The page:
Everyone knew it was bound to happen. Although politicians had commissioned yet another study, and the critics had listed their objections, it has been clear all along that Cyprus had no realistic alternative, but to legalize casino gambling.
With its economy in ruins, tourism remains the island’s biggest moneymaker. Boosting it by attracting casino tourists is one of the essential components for a sensible way out of the whole mess.
So it came that the country’s government approved a proposal to reverse Cypriot gambling laws that ban casinos. It will be voted on in September, once the lawmakers will have returned from summer recess.
For now, the plans are to authorize just one casino – but that one casino resort should be huge. It is expected to most of the games found in other large establishments, from a multitude of slots, table games, poker rooms and other forms of gambling and non-gambling entertainment activities.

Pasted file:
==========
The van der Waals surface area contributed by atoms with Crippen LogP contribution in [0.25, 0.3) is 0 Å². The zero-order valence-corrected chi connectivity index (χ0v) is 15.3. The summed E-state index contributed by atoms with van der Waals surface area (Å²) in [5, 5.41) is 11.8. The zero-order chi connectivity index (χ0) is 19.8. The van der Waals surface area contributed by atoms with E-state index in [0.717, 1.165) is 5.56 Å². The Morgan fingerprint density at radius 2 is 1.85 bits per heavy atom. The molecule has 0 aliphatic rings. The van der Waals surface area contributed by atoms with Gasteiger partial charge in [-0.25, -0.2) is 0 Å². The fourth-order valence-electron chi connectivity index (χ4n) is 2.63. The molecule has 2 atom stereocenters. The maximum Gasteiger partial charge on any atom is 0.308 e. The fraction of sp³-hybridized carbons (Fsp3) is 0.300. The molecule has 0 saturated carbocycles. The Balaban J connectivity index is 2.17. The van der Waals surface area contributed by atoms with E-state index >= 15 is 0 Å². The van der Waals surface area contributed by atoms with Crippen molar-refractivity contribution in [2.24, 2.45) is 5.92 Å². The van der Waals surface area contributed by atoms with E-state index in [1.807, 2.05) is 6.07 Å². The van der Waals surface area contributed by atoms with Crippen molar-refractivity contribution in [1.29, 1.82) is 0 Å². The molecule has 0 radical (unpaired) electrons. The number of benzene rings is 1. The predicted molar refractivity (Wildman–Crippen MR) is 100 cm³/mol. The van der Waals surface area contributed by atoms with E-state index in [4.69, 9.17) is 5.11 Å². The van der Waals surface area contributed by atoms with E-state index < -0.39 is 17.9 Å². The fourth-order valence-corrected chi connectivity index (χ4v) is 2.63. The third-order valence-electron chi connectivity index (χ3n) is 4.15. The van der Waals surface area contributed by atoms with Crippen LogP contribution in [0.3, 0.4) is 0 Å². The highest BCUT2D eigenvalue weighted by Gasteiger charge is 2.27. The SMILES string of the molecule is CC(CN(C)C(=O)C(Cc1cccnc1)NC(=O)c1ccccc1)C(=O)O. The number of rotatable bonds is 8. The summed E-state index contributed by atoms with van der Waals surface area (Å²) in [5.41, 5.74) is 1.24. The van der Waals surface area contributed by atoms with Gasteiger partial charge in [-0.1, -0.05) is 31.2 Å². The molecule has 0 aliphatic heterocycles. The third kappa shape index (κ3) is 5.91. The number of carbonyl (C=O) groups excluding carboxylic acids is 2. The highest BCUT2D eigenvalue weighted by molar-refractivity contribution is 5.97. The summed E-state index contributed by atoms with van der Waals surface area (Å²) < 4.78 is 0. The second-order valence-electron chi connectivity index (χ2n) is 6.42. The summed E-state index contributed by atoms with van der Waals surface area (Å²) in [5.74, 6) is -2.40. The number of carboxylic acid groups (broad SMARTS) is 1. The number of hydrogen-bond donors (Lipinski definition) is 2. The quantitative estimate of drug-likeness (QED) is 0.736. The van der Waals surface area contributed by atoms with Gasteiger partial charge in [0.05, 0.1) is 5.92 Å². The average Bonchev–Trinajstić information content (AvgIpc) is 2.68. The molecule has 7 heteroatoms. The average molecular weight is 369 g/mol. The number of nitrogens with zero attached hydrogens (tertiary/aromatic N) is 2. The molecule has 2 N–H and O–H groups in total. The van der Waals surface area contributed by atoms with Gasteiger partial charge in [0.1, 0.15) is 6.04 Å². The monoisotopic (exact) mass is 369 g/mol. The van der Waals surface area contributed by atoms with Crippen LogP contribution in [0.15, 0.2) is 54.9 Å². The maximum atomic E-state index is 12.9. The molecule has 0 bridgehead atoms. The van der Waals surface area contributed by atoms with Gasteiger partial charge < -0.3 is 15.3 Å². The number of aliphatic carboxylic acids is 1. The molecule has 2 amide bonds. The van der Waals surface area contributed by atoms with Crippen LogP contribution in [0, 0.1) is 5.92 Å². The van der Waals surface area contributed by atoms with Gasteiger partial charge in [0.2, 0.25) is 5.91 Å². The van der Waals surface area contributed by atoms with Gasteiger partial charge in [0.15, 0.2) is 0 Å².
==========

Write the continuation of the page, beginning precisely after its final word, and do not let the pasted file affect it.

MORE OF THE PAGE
Indeed, it doesn’t take a whole lot of casinos to turn a country into an international gambling destination, if the example of Singapore, with its two casino resorts, is anything to go by.
When the legislature re-assembles in September, it will have a chance to set the country on the road to become a leading European gambling hub by approving the government plans. The license will then be up for bidding, and the whole process up until signing the contract with the winner is expected to take less than a year.
Now, the plan approved by the ministers includes only brick-and-mortar gambling, but it is highly unlikely that the government will be able to ignore the revenue potential in having online casinos in Cyprus that accept domestic players.